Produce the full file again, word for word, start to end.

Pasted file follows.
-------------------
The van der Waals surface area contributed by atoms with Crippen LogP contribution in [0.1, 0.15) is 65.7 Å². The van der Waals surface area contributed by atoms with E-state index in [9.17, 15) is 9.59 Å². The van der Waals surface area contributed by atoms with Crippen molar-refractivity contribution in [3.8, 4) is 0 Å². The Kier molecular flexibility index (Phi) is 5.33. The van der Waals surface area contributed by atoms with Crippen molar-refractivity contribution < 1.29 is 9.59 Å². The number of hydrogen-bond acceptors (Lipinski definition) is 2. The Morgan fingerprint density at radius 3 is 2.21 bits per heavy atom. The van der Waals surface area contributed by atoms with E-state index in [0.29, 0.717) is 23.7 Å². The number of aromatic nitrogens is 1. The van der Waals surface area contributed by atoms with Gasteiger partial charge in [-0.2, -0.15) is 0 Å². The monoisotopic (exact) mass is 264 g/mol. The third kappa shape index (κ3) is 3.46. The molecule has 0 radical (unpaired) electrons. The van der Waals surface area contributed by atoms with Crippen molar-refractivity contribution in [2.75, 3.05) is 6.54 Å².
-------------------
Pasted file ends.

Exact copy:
The van der Waals surface area contributed by atoms with Crippen LogP contribution in [0.1, 0.15) is 65.7 Å². The van der Waals surface area contributed by atoms with E-state index in [9.17, 15) is 9.59 Å². The van der Waals surface area contributed by atoms with Crippen molar-refractivity contribution in [3.8, 4) is 0 Å². The Kier molecular flexibility index (Phi) is 5.33. The van der Waals surface area contributed by atoms with Crippen molar-refractivity contribution < 1.29 is 9.59 Å². The number of hydrogen-bond acceptors (Lipinski definition) is 2. The Morgan fingerprint density at radius 3 is 2.21 bits per heavy atom. The van der Waals surface area contributed by atoms with E-state index in [0.29, 0.717) is 23.7 Å². The number of aromatic nitrogens is 1. The van der Waals surface area contributed by atoms with Gasteiger partial charge in [-0.2, -0.15) is 0 Å². The monoisotopic (exact) mass is 264 g/mol. The third kappa shape index (κ3) is 3.46. The molecule has 0 radical (unpaired) electrons. The van der Waals surface area contributed by atoms with Crippen molar-refractivity contribution in [2.75, 3.05) is 6.54 Å².